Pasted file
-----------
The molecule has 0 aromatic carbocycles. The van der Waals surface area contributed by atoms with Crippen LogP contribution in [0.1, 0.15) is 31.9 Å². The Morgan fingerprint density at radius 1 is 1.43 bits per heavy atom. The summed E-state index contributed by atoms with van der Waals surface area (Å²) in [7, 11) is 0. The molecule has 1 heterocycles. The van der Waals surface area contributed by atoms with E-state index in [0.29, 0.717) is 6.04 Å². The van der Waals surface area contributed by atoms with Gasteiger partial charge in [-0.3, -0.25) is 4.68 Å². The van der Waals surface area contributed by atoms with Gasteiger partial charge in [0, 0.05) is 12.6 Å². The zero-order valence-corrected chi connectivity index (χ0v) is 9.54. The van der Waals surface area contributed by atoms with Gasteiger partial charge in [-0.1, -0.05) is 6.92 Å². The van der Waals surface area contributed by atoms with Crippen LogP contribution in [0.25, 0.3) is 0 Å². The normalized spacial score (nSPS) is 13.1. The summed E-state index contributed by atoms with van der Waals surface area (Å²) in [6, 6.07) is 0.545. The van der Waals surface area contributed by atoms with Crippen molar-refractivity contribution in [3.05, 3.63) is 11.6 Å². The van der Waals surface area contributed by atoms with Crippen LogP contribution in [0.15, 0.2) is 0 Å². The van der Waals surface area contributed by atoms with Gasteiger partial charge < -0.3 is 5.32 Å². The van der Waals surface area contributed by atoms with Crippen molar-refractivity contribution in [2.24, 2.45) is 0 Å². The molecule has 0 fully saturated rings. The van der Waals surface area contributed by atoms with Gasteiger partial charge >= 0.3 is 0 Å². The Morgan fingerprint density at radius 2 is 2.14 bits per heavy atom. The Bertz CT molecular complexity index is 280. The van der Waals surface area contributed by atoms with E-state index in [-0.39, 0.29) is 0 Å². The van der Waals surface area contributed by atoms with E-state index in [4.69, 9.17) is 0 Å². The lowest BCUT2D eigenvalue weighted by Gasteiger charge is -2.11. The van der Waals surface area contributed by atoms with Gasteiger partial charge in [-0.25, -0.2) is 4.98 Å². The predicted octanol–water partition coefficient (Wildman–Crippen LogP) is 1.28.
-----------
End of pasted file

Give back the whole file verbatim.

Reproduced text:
The molecule has 0 aromatic carbocycles. The van der Waals surface area contributed by atoms with Crippen LogP contribution in [0.1, 0.15) is 31.9 Å². The Morgan fingerprint density at radius 1 is 1.43 bits per heavy atom. The summed E-state index contributed by atoms with van der Waals surface area (Å²) in [7, 11) is 0. The molecule has 1 heterocycles. The van der Waals surface area contributed by atoms with E-state index in [0.29, 0.717) is 6.04 Å². The van der Waals surface area contributed by atoms with Gasteiger partial charge in [-0.3, -0.25) is 4.68 Å². The van der Waals surface area contributed by atoms with Gasteiger partial charge in [0, 0.05) is 12.6 Å². The zero-order valence-corrected chi connectivity index (χ0v) is 9.54. The van der Waals surface area contributed by atoms with Gasteiger partial charge in [-0.1, -0.05) is 6.92 Å². The van der Waals surface area contributed by atoms with Crippen LogP contribution in [0.25, 0.3) is 0 Å². The normalized spacial score (nSPS) is 13.1. The summed E-state index contributed by atoms with van der Waals surface area (Å²) in [6, 6.07) is 0.545. The van der Waals surface area contributed by atoms with Crippen molar-refractivity contribution in [3.05, 3.63) is 11.6 Å². The van der Waals surface area contributed by atoms with Crippen LogP contribution in [0.15, 0.2) is 0 Å². The van der Waals surface area contributed by atoms with Gasteiger partial charge < -0.3 is 5.32 Å². The van der Waals surface area contributed by atoms with Crippen molar-refractivity contribution in [2.24, 2.45) is 0 Å². The molecule has 0 fully saturated rings. The van der Waals surface area contributed by atoms with Gasteiger partial charge >= 0.3 is 0 Å². The Morgan fingerprint density at radius 2 is 2.14 bits per heavy atom. The Bertz CT molecular complexity index is 280. The van der Waals surface area contributed by atoms with E-state index in [-0.39, 0.29) is 0 Å². The van der Waals surface area contributed by atoms with E-state index in [4.69, 9.17) is 0 Å². The lowest BCUT2D eigenvalue weighted by Gasteiger charge is -2.11. The van der Waals surface area contributed by atoms with Gasteiger partial charge in [-0.25, -0.2) is 4.98 Å². The predicted octanol–water partition coefficient (Wildman–Crippen LogP) is 1.28.